President Joe Biden, marking the first anniversary of the Jan. 6, 2021 Capitol riot, accused his predecessor of continuing to lie about the “stolen” 2020 presidential election. The next week Biden went to Atlanta and himself lied about the necessity of congressional passage of his “Freedom to Vote Act.”
Now, on a party-line decision, the House of Representatives has sent the measure to the Senate. There, Majority Leader Chuck Schumer (D-N.Y.), promises a quick vote to save democracy.
In reality, the sooner Americans get past electoral falsehoods, the sooner citizens can regain faith in election integrity. Ending pre-Covid pandemic voting short cuts—essentially widespread early voting and mail-in ballots—would be the real election reform.
To hear former President Trump tell and retell it, massive fraud purloined his second term. But not even his own attorney general, William Barr, or federal judges he appointed, saw evidence of such thievery.
It’s also true, however, that a flip of roughly 43,000 votes in Arizona, Georgia and Wisconsin would have left the Electoral College tied at 269 for each man. The then-Republican-controlled House would have picked the winner.
What 2020 reconfirmed is that election integrity matters. Biden in Atlanta warned that evil forces threaten Americans’—especially African Americans and Hispanics—right to vote. Unfortunately, when this president speaks of evil forces, he generally doesn’t mean China, Russia, Iran, North Korea or the Taliban. He means Republicans.
Biden repeated the Democratic mantra of voter suppression, unfounded as Trump’s claims of electoral fraud are unproven. Biden alleged, for example, that voting procedure changes by Georgia’s Republican-controlled state government amounted to Jim Crow 2.0.
Never mind that the Peach State’s new rules are more liberal than those of Democratic-controlled New York state. Or New York City, which now allows 800,000 non-citizens to vote in municipal elections. This dilutes, thereby indirectly suppressing, the votes of actual citizens.
Still, there’s always an audience for well-packaged baloney. A group of overwrought Arizona State University students threatens a second, this time potentially national hunger strike if Congress doesn’t pass the Freedom to Vote Act. The undergrads want the feds to seize election supervision from the 50 states, mandate election-day registration, polling stations on every campus and other steps to block what they fantasize is a GOP drive to disenfranchise minorities.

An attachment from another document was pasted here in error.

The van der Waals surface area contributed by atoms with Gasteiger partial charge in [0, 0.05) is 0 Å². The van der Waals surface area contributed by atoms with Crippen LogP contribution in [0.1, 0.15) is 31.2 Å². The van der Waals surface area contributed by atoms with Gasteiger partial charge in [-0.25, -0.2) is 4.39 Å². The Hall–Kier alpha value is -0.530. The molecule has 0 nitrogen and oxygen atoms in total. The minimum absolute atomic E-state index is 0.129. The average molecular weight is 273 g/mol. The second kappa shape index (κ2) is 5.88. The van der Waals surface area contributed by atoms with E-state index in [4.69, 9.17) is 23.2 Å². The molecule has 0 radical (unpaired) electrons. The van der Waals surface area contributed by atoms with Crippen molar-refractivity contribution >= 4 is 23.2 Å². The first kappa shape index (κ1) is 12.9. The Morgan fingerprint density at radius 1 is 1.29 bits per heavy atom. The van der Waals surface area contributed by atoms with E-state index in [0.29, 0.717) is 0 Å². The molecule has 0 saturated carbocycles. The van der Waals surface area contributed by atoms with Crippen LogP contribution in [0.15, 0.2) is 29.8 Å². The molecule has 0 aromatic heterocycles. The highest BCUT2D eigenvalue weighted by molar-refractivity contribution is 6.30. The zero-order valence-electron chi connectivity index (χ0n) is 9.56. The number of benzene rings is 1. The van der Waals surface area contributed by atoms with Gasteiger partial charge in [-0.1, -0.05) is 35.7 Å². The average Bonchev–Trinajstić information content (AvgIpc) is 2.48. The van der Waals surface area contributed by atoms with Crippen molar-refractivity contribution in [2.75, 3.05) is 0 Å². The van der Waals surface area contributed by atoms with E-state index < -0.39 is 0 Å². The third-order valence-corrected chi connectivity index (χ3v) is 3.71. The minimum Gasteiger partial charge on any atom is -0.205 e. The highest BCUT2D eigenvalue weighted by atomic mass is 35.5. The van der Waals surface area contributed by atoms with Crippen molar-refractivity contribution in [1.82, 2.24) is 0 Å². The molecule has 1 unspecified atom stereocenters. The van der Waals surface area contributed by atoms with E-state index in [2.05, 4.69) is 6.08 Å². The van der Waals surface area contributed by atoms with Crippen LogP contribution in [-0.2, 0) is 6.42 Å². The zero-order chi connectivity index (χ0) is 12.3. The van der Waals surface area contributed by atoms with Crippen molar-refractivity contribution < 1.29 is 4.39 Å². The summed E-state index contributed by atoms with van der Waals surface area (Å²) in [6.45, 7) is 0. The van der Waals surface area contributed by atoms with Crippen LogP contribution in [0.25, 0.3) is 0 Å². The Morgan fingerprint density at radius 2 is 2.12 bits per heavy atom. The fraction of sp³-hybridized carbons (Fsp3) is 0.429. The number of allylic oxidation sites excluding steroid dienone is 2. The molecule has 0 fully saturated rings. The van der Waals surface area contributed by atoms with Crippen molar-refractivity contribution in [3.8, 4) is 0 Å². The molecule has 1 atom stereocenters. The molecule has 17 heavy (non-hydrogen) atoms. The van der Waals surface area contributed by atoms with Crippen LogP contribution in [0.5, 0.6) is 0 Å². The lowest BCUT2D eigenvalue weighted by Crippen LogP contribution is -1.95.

Let’s see. In the 2000 presidential election, 105 million Americans voted. In the 2020 balloting, 158 million did. Given the relative demographic decline of the white ethnic majority, plenty of African-American, Hispanic, Asian and other minority voters had to cast many of the additional ballots.
But election laws do need reform. Democrat Vice President Al Gore Jr. lost Florida, and the presidency, to Republican Gov. George W. Bush (Texas) in 2000 by 537 votes after U.S. Supreme Court intervention halted the Sunshine State’s prolonged and convoluted recount. And the GOP has yet to forget the 2008 U.S. Senate election in Minnesota, in which discoveries and recounts over five-plus months found just enough ballots to elect Democratic challenger Al Franken over incumbent Republican Norm Coleman.
The Covid pandemic accelerated states’ efforts to let people vote without actually showing up in potentially contagion-spreading polling places on Election Day. As temporary measures, widespread early voting, mail-in ballots, drop-boxes and the rest helped elections continue on schedule. But only as temporary measures.
Early voting contradicts the point of political campaigns. Why pay attention to candidates, their platforms and statements at all when you’ve convinced yourself well in advance you’re going to vote against the Republican, or Democrat, no matter what?
Mail-in ballots? Who do you know who mails money? Voters and election officials are rightly concerned that computer-connected voting machines could be hacked. Assuring the chain of custody of mail-in ballots, including those arriving weeks early, need not pose a similar or greater problem. Not if the only such ballots are limited to absentee votes cast by those who really will be out of their precinct on Election Day.
Oh yes, of course require photo ID’s, just like when renting a car. And, as driver’s licenses must be renewed periodically, purge registered voters who haven’t turned out in recent years.
“Make elections more convenient!” goes the demand. Yet, no one cries, “make jury duty more convenient!” It’s a civic duty. Like voting.
“Increase voter access!” goes a parallel agitation. Okay. Make it Election Days, the first Tuesday after the first Monday in November and if necessary, the first Wednesday as well. That ought to do it, no matter what Biden or Trump say.
--Eric Rozenman’s new book is From Elvis to Trump, Eyewitness to the Unraveling; Co-Starring Richard Nixon, Andy Warhol, Bill Clinton, the Supremes and Barack Obama!